If the coin is fair:

If the coin is biased:

**What does this mean? **

Our two arguments are wrong.

The first argument said polarization was evidence for irrationality. But we *know* that people don’t have perfect memories. So even if they’re otherwise rational, if they have variations in their memory dispositions, we should expect disagreement and polarization on hard questions. So polarization is *not* evidence for irrationality—it’s exactly what we’d expect from memory-limited rational people.

The second argument said experts should be expected to converge, so failure to defer to experts is a sign of irrationality. But we also know that *experts* have imperfect memories and can’t keep track of all the data. As a result, if we have beliefs about the *direction* in which their memory is selective, we shouldn’t often defer to them.

In our simulations, here’s how this works. Suppose I’m 50-50 that the coin is fair, and you tell me that a smart person has looked at a *ton* of evidence on the issue, and concluded that the coin is at least 90% likely to be fair. Should I “defer” to this expert, and become at least 90% confident the coin is fair myself?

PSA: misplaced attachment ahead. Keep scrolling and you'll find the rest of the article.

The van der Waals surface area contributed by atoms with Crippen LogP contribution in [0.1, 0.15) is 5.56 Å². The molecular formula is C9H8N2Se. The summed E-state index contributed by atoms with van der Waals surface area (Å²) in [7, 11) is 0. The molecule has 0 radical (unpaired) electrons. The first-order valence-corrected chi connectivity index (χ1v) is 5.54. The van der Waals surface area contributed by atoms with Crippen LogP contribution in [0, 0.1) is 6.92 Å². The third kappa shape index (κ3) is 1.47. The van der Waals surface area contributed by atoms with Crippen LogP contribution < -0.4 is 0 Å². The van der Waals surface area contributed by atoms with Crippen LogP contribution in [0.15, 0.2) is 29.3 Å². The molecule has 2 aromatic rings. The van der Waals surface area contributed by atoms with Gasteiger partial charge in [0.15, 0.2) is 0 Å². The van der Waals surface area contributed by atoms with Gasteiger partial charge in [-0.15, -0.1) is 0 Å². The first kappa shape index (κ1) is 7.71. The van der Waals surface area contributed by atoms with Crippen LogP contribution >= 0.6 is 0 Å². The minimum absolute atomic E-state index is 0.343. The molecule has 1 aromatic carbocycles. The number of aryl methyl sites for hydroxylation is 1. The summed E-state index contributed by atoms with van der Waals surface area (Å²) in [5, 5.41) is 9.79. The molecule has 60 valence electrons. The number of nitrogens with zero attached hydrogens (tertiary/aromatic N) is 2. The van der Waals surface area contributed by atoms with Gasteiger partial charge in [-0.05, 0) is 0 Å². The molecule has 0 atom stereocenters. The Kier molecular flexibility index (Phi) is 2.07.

Not if I think they have selective memory or attention. The question for me is: how strong evidence is the expert’s *belief* *that the coin is fair* for the claim *the coin is fair*? As a Bayesian, that depends on how much I should expect them to believe this on the two possible hypotheses—that is, how likely they’d believe it’s fair *if it is fair* versus how likely they’d believe it’s fair *if it’s biased*. Precisely:

**P(****they’re at least 90% in fair****|****fair****)**, versus**P(****they’re at least 90% in fair****|****biased****)**

If the latter is high enough—I believe they’d think it’s fair *even if it wasn’t fair*—then their “expert” belief is extremely weak evidence that the coin is fair.

For example, suppose I know their probability of remembering higher numbers (if n, they remember “either n or n+1”) is between 0.8 and 1, and I know they’ve looked at 500 sequences of 10 tosses each.